By Alan Louis, PhD in Commerce
What’s the Problem in Commerce?
Since the beginning of time, there has been no shortage of visionaries, mystics and cranks who have conjured up brave new worlds that have encouraged hope and exhibited folly in equal measure. Arthur Waugh agrees that “the human mind is inspired enough when it comes to inventing horrors; it is when it tries to invent a Heaven that it shows itself cloddish.”
Commerce is simply the business of buying and selling. People in business or commerce are frustrated, employees are treated unfairly and the average employer has to compete with ruthless mega corporates.
During the 28 years I spent exposed to commerce, it became increasingly clear that commerce is deteriorating, its in the last stages of decay. The problem is simply: its everyone for themselves, there is no conscience of treating others with mutual respect.
Introducing the Grace Factor
The term ‘grace‘ refers to courteous good will, it includes the qualities of kindness and mercy, expecting nothing in return – it is something freely given.
At this point, I’d like to turn our attention to possibly the most poignant passage of God’s Word found in 1 Corinthians 13: “Though I speak with the tongues of men and of angels, but have not love, I have become sounding brass or a clanging cymbal. And though I have the gift of prophecy, and understand all mysteries and all knowledge, and though I have all faith, so that I could remove mountains, but have not love, I am nothing. And though I bestow all my goods to feed the poor, and though I give my body to be burned, but have not love, it profits me nothing.”
Let’s try to simplify the term grace by means of an allegory. Assume you were stopped by a policeman for a speeding violation. If the policeman gives you a speeding ticket, then that’s justice. If, on the other hand, the policeman decides to let you off the hook, that’s mercy. However, if the policeman gives you both a speeding ticket and a ticket for your worn tires, then that’s gracelessness, or ‘ungrace’ as I like to term it. But, if the policeman lets you off the hook and takes the trouble to briefly teach you how to be a better driver, that’s grace.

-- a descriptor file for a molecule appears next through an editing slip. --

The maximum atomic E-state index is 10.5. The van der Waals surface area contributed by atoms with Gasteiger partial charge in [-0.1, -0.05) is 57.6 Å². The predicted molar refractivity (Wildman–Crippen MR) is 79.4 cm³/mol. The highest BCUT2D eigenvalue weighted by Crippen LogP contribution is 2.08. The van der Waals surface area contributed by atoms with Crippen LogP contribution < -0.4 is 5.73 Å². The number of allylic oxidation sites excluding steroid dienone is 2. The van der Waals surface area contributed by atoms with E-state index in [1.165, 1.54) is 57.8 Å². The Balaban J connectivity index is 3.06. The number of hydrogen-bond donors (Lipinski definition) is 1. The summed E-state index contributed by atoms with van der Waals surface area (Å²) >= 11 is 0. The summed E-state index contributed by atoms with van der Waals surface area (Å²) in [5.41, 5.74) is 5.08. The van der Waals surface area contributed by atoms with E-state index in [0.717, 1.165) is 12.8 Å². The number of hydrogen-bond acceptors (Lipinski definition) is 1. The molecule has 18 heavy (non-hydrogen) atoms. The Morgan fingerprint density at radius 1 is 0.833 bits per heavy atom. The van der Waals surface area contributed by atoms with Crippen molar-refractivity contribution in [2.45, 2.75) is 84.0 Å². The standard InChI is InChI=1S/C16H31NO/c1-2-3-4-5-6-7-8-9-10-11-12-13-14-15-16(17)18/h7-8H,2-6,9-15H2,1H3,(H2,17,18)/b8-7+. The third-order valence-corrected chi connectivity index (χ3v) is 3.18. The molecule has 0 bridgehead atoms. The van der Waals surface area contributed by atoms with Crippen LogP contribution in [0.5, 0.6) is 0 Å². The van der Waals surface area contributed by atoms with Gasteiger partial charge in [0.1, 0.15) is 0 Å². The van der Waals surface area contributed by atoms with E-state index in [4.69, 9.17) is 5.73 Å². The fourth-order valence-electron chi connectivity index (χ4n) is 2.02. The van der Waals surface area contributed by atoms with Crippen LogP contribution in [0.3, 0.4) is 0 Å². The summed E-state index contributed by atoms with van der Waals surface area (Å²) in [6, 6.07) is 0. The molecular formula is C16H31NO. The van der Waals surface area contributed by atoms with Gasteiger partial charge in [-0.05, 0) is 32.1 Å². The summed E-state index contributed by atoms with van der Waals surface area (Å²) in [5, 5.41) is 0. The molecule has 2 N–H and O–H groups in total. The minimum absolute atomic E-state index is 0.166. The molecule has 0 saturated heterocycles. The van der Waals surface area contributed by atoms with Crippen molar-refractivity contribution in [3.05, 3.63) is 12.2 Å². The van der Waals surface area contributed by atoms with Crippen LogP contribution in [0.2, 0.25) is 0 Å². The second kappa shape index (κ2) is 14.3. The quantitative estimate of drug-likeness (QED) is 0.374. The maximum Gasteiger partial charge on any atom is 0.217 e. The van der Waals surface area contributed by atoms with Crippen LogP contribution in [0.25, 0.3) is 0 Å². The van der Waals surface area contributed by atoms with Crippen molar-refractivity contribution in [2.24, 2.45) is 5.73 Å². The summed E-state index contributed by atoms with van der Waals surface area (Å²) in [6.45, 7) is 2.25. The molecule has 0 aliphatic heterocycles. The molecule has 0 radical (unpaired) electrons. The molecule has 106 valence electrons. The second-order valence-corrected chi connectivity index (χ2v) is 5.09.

Introducing the Conscience Factor
It is the office of conscience to discourage people in any act of ungrace, but, when that is stumped, the case is then very desperate. Those operating without a conscience please themselves with an atheistical conceit that God himself takes no notice of their wicked practices: They say, Who shall see them? A practical disbelief of God’s omniscience is at the bottom of all the ruthlessness of the wicked.
We must make it our business to enquire into the law of God, to search the Word of God, and seek the knowledge of God, of His mind and will. We need to make conscience of doing according to grace and the law of love set out in the Word of God.
Those that are full of tongue seldom take care of their conscience, because they see themselves as pure in their own eyes. They have a very high opinion of themselves and their own character, yet take no care to cleanse their heart of its corruption. We must always make conscience of our duty not only to cease from wrong, but also learn to do well.
The Need for Grace in Commerce
While commerce still faces a liquidity dilemma fuelled by inherent distrust, in my experience, it has always been bankrupt regarding the more pressing issue of grace. The sad truth is that people in commerce can be excused for the lack of cash at their disposal but they cannot be exempt from a lack of grace. My observations from having sat on more that 100 company boards internationally, is that the world starves for grace.
I have often wondered how evil people sleep at night? If you’re like me, God never lets you get away with anything, and I’ve tried many times to dodge God. Instead He pricks my conscience for the least little things, so that I repent and change my direction ASAP. So how do the wicked get away with evil? They must regularly harden their hearts and close their ears, so there is no conviction to deal with—no still small voice to humble them. In so doing, their hard hearts have no room for tenderness, no compassion, and no joy, only piles of money to fill the emptiness that remains.
One solution to the grace bankruptcy is the Golden Rule which is a rare gem, standing the test of time, as captured by Jesus’ words in Matthew 7:12: “Whatever you want men to do to you, do also to them, for this is the Law and the Prophets.”
The Golden Rule or ethic of reciprocity is a fitting moral code found in most religions that looks at the issue in one of two ways:
- One should treat others as one would like others to treat oneself.
- One should not treat others in ways that one would not like to be treated.
This concept presupposes a ‘reciprocal’ or ‘two-way’ relationship between two parties that involves both sides equally, for their mutual benefit. The Golden Rule expresses itself as a matter of the heart and conscience.